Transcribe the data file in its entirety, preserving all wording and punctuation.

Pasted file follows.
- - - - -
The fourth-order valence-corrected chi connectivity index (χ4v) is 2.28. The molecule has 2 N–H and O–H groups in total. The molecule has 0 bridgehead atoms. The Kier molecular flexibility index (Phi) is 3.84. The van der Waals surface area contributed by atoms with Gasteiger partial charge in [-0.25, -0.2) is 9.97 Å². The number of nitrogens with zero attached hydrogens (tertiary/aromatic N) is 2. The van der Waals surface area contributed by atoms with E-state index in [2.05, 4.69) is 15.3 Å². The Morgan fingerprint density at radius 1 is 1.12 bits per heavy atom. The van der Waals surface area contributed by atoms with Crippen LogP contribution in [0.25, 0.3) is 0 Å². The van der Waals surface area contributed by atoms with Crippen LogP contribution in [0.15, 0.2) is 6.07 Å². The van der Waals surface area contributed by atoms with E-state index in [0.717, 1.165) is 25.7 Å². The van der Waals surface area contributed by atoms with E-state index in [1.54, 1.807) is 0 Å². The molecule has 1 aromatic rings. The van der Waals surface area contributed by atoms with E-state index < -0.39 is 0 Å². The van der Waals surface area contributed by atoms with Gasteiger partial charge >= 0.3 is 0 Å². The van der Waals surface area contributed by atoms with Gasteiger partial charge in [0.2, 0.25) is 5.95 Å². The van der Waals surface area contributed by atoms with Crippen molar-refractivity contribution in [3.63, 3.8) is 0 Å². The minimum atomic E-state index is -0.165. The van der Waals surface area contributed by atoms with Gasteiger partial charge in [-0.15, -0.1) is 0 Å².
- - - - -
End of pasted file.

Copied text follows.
The fourth-order valence-corrected chi connectivity index (χ4v) is 2.28. The molecule has 2 N–H and O–H groups in total. The molecule has 0 bridgehead atoms. The Kier molecular flexibility index (Phi) is 3.84. The van der Waals surface area contributed by atoms with Gasteiger partial charge in [-0.25, -0.2) is 9.97 Å². The number of nitrogens with zero attached hydrogens (tertiary/aromatic N) is 2. The van der Waals surface area contributed by atoms with E-state index in [2.05, 4.69) is 15.3 Å². The Morgan fingerprint density at radius 1 is 1.12 bits per heavy atom. The van der Waals surface area contributed by atoms with Crippen LogP contribution in [0.25, 0.3) is 0 Å². The van der Waals surface area contributed by atoms with Crippen LogP contribution in [0.15, 0.2) is 6.07 Å². The van der Waals surface area contributed by atoms with E-state index in [0.717, 1.165) is 25.7 Å². The van der Waals surface area contributed by atoms with E-state index in [1.54, 1.807) is 0 Å². The molecule has 1 aromatic rings. The van der Waals surface area contributed by atoms with E-state index < -0.39 is 0 Å². The van der Waals surface area contributed by atoms with Gasteiger partial charge >= 0.3 is 0 Å². The van der Waals surface area contributed by atoms with Gasteiger partial charge in [0.2, 0.25) is 5.95 Å². The van der Waals surface area contributed by atoms with Crippen molar-refractivity contribution in [3.63, 3.8) is 0 Å². The minimum atomic E-state index is -0.165. The van der Waals surface area contributed by atoms with Gasteiger partial charge in [-0.15, -0.1) is 0 Å².